For years, large corporations have used captive insurance companies to control insurance costs. Today, even small, closely held businesses are taking advantage of the many financial and tax planning benefits captives have to offer.
What it is
A captive insurance company is a private insurer owned and controlled by the business or businesses (or the owners of such entities) it insures. Captives may be structured in several ways.
The most significant benefit of a captive may be that the owners participate in the captive’s underwriting profits and investment income. For example, let’s say a business pays a commercial insurer a premium of $1.5 million per year. If the company’s claims average $1 million, it’s essentially “losing” $500,000 each year.
Suppose instead that the business sets up a captive insurance company and pays that same premium to the captive for comparable coverage. Instead of losing $500,000 per year, the excess accumulates within the captive for the benefit of the owners or their heirs.
What happens if the business experiences $3 million in claims in a given year? Depending on how long the captive has been in operation, it may have sufficient reserves to cover them. But a better approach is to purchase reinsurance for protection against catastrophic losses.
There are other benefits to a captive from an insurance perspective. For example, because the insured parties have control of the captive, they can design customized coverage to best meet their needs. Rather than covering all of a business’s insurance needs, for example, a captive might simply cover deductibles or exclusions under commercial policies.
In addition, the owners have control over the claims process and the investment of the captive’s assets — two big advantages over conventional policies. And, a captive provides its owners with direct access to the wholesale reinsurance markets.
Captives also can offer more stable premiums and lower fixed costs than traditional commercial insurers can. But that doesn’t mean their owners can set premiums at whatever level they desire. To obtain certain tax benefits, a captive must charge reasonable, actuarially supported premiums.
Income tax benefits
Captive insurance is a form of self-insurance, but it offers considerable tax advantages over self-insurance. Ordinarily, commercial insurance premiums are deductible business expenses, while self-insurance reserves are not. But you can deduct premiums paid to a captive insurance company, so long as it qualifies as an “insurance arrangement” for federal income tax purposes. (See the section“What is an ‘insurance arrangement’?”)
As an insurance company, a captive can deduct most of its loss reserves, allowing funds to grow on a tax-deferred basis. Even greater benefits are available for a “mini-captive” — one that receives premiums of $2.2 million or less each year.
A mini-captive can exclude premiums from taxable income and pay tax on only its net investment income. This allows it to accumulate surplus from underwriting profits on a tax-free basis. To stay within the $2.2 million limit, it may be possible to set up multiple mini-captives with different owners.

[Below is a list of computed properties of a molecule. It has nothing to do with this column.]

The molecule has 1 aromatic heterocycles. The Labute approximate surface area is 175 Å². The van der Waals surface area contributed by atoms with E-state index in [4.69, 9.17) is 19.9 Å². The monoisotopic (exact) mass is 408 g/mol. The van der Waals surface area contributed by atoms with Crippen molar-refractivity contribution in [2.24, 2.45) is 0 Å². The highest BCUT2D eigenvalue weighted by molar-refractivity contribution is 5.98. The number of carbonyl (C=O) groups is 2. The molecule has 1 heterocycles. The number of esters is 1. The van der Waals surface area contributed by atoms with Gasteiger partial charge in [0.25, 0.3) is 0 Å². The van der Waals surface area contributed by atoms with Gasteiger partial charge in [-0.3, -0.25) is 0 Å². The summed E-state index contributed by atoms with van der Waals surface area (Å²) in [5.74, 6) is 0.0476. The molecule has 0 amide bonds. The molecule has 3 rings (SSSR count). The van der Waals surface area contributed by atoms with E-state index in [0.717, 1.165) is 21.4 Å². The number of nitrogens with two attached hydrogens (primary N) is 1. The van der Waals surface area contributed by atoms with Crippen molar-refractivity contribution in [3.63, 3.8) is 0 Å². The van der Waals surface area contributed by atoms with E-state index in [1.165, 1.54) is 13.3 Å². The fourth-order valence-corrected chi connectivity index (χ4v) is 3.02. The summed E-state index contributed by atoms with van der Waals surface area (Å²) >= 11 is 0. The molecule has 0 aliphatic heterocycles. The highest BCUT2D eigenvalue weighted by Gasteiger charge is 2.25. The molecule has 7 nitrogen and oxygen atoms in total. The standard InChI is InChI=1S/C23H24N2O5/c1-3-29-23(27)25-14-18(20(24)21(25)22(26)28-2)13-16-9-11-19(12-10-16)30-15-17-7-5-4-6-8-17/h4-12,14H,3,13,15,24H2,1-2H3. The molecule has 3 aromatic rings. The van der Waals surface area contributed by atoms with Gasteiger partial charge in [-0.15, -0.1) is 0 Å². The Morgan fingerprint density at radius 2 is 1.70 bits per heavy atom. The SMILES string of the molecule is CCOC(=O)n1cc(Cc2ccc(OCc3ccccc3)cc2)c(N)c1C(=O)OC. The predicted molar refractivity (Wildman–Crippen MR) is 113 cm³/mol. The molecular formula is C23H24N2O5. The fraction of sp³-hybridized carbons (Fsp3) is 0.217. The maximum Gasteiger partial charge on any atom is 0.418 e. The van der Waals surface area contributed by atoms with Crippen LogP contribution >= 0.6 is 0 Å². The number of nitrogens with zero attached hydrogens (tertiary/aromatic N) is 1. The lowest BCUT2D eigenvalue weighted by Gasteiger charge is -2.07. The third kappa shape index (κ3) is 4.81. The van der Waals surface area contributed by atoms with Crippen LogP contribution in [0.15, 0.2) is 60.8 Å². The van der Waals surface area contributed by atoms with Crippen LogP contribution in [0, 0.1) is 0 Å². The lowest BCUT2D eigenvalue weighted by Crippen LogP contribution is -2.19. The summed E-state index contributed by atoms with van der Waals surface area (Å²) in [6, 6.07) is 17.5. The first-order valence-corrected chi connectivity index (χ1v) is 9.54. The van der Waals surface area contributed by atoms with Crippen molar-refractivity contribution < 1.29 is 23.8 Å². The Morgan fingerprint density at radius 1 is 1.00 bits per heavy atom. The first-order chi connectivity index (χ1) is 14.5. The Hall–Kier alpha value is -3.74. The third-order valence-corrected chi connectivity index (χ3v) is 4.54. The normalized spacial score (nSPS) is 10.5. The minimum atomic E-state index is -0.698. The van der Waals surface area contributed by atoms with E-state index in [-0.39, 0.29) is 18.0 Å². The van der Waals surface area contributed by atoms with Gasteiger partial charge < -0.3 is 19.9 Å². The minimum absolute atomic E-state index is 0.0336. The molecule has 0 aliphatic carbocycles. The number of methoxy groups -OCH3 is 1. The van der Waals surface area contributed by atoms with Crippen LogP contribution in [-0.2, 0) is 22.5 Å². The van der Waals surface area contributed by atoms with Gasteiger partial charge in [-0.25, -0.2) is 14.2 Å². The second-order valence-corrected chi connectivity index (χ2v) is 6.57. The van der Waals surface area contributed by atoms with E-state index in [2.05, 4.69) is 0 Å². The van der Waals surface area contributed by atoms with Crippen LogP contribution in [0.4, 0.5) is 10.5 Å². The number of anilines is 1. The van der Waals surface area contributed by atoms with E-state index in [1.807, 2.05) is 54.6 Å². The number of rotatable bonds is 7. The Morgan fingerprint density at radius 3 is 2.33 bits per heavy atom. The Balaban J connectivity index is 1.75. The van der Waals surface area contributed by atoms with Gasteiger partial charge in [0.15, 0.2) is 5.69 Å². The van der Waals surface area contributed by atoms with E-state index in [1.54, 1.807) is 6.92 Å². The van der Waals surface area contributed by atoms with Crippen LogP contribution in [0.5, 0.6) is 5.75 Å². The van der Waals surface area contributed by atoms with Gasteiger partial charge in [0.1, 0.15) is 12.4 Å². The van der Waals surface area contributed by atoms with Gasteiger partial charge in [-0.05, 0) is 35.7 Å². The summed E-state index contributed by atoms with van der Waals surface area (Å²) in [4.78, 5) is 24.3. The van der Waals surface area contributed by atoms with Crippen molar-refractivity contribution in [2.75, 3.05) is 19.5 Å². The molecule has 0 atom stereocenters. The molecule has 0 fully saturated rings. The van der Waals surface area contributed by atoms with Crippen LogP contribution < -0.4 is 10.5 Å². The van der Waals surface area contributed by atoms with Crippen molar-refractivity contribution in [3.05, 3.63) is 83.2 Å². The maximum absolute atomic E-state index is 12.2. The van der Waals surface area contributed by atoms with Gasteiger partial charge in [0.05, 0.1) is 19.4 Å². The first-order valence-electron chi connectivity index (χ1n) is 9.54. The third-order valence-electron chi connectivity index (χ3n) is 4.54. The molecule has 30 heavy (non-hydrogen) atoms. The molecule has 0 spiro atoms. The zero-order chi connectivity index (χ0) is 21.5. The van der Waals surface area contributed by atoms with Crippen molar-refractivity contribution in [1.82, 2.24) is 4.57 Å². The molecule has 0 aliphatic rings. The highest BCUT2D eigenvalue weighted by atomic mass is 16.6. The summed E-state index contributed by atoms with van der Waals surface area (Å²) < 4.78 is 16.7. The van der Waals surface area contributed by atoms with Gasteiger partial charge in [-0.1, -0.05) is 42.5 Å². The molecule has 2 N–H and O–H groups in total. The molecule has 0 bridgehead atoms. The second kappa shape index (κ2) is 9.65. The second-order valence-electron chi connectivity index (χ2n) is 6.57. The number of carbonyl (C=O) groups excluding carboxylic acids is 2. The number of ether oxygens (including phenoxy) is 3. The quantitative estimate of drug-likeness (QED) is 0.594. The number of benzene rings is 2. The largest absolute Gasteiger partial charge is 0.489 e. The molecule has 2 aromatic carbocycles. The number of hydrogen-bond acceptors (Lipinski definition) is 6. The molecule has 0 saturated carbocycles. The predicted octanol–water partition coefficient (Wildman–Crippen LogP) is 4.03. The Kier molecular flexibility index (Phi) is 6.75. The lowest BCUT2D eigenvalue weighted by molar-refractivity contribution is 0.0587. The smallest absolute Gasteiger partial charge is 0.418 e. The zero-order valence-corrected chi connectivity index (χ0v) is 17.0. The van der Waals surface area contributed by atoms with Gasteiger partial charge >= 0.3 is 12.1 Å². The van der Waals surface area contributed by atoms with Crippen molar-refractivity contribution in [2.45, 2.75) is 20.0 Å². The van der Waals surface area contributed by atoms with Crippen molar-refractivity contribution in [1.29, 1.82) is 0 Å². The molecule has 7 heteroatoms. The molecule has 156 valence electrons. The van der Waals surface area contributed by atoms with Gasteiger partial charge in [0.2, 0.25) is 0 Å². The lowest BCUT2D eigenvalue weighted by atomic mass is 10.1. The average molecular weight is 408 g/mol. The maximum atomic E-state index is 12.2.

Once a captive has accumulated sufficient reserves, it can pay out dividends to its owners. Because qualified dividends are taxed at favorable long-term capital gains rates, a captive effectively allows business owners to convert ordinary income into capital gains income.
Do your homework
Captive insurance companies offer many benefits, but they’re not for everyone. To make this strategy work, you must prepare for the operational and compliance issues the insurance business entails, including licensing, capitalization requirements, investment management, claims management, actuarial reviews, financial statement audits and IRS oversight.
What is an "insurance arrangement"?
To provide the benefits discussed above, a captive must qualify as an "insurance arrangement" for federal income tax purposes. Among other things, the captive must receive more than 50% of its revenue from issuing insurance or annuity policies. And the arrangement must involve elements of risk shifting and risk distribution.
Risk shifting means that the business transfers certain risks to the captive in exchange for a reasonable premium. Risk distribution means that risks are pooled with enough other, independently insured risks to minimize the possibility that actual losses will exceed expected losses.
The IRS evaluates captive insurance arrangements on a case-by-case basis, but it has established several safe harbors through revenue rulings. In one ruling, for example, risk distribution existed when a corporation established a wholly owned captive to insure each of 12 operating subsidiaries, none of which paid more than 15% of the premiums.
In another ruling, the IRS found that a wholly owned captive that insures only the risks of the parent doesn't distribute risk. But risk distribution exists if the captive receives less than 50% of its premiums from the parent and the balance from unrelated third parties.
One way to satisfy this requirement is to participate in a risk distribution pool. Such a pool facilitates the exchange of insurance business among multiple captives, allowing them to spread the risk among many insured parties. For more information contact your MarksNelson professional at 816-743-7700.